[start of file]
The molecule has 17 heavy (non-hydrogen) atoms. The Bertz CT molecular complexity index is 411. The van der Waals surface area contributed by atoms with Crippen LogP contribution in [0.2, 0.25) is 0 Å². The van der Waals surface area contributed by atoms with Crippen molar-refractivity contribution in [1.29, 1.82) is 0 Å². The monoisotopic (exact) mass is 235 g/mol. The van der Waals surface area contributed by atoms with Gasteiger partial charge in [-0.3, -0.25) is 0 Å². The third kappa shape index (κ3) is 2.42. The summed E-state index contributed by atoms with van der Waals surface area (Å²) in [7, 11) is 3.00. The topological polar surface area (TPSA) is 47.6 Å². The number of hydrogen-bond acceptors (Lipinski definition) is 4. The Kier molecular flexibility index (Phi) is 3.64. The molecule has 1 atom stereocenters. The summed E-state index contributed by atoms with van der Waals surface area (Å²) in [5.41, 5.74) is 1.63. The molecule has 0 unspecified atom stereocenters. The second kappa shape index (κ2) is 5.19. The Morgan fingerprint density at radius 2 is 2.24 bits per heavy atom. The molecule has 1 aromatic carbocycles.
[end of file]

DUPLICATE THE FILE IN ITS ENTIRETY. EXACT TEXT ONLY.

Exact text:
The molecule has 17 heavy (non-hydrogen) atoms. The Bertz CT molecular complexity index is 411. The van der Waals surface area contributed by atoms with Crippen LogP contribution in [0.2, 0.25) is 0 Å². The van der Waals surface area contributed by atoms with Crippen molar-refractivity contribution in [1.29, 1.82) is 0 Å². The monoisotopic (exact) mass is 235 g/mol. The van der Waals surface area contributed by atoms with Gasteiger partial charge in [-0.3, -0.25) is 0 Å². The third kappa shape index (κ3) is 2.42. The summed E-state index contributed by atoms with van der Waals surface area (Å²) in [7, 11) is 3.00. The topological polar surface area (TPSA) is 47.6 Å². The number of hydrogen-bond acceptors (Lipinski definition) is 4. The Kier molecular flexibility index (Phi) is 3.64. The molecule has 1 atom stereocenters. The summed E-state index contributed by atoms with van der Waals surface area (Å²) in [5.41, 5.74) is 1.63. The molecule has 0 unspecified atom stereocenters. The second kappa shape index (κ2) is 5.19. The Morgan fingerprint density at radius 2 is 2.24 bits per heavy atom. The molecule has 1 aromatic carbocycles.